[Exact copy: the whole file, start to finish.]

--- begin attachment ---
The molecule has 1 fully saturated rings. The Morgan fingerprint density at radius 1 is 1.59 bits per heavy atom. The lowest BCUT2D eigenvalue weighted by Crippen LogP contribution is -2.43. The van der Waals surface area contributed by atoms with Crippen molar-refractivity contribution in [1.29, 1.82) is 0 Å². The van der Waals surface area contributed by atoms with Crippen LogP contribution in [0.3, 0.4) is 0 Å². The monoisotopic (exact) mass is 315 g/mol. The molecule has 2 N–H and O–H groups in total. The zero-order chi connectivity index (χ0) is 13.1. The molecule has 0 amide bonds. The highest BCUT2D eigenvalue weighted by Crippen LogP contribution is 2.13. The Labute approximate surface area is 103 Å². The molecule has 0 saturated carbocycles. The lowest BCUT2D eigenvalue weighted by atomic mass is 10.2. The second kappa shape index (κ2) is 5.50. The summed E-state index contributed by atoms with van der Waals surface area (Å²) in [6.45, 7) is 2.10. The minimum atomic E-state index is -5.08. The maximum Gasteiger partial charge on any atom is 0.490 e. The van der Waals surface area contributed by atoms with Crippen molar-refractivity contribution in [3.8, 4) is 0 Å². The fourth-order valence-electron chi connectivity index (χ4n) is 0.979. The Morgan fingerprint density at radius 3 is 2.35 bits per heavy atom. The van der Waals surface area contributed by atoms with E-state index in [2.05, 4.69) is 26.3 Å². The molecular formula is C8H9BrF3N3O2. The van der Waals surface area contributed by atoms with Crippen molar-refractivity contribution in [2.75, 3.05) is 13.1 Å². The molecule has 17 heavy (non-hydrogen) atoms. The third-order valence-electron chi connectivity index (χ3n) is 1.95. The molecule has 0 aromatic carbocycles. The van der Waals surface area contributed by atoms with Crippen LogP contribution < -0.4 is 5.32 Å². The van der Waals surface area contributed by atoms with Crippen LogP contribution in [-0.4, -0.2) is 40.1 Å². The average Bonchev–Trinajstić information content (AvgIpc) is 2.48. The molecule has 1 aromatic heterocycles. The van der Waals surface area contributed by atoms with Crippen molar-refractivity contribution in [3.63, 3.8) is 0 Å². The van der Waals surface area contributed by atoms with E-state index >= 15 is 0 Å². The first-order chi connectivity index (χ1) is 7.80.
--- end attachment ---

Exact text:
The molecule has 1 fully saturated rings. The Morgan fingerprint density at radius 1 is 1.59 bits per heavy atom. The lowest BCUT2D eigenvalue weighted by Crippen LogP contribution is -2.43. The van der Waals surface area contributed by atoms with Crippen molar-refractivity contribution in [1.29, 1.82) is 0 Å². The van der Waals surface area contributed by atoms with Crippen LogP contribution in [0.3, 0.4) is 0 Å². The monoisotopic (exact) mass is 315 g/mol. The molecule has 2 N–H and O–H groups in total. The zero-order chi connectivity index (χ0) is 13.1. The molecule has 0 amide bonds. The highest BCUT2D eigenvalue weighted by Crippen LogP contribution is 2.13. The Labute approximate surface area is 103 Å². The molecule has 0 saturated carbocycles. The lowest BCUT2D eigenvalue weighted by atomic mass is 10.2. The second kappa shape index (κ2) is 5.50. The summed E-state index contributed by atoms with van der Waals surface area (Å²) in [6.45, 7) is 2.10. The minimum atomic E-state index is -5.08. The maximum Gasteiger partial charge on any atom is 0.490 e. The van der Waals surface area contributed by atoms with Crippen molar-refractivity contribution in [3.8, 4) is 0 Å². The fourth-order valence-electron chi connectivity index (χ4n) is 0.979. The Morgan fingerprint density at radius 3 is 2.35 bits per heavy atom. The van der Waals surface area contributed by atoms with E-state index in [2.05, 4.69) is 26.3 Å². The molecular formula is C8H9BrF3N3O2. The van der Waals surface area contributed by atoms with Crippen molar-refractivity contribution in [2.75, 3.05) is 13.1 Å². The molecule has 17 heavy (non-hydrogen) atoms. The third-order valence-electron chi connectivity index (χ3n) is 1.95. The molecule has 0 aromatic carbocycles. The van der Waals surface area contributed by atoms with Crippen LogP contribution < -0.4 is 5.32 Å². The van der Waals surface area contributed by atoms with Crippen LogP contribution in [-0.4, -0.2) is 40.1 Å². The average Bonchev–Trinajstić information content (AvgIpc) is 2.48. The molecule has 1 aromatic heterocycles. The van der Waals surface area contributed by atoms with Crippen molar-refractivity contribution in [3.63, 3.8) is 0 Å². The van der Waals surface area contributed by atoms with E-state index >= 15 is 0 Å². The first-order chi connectivity index (χ1) is 7.80.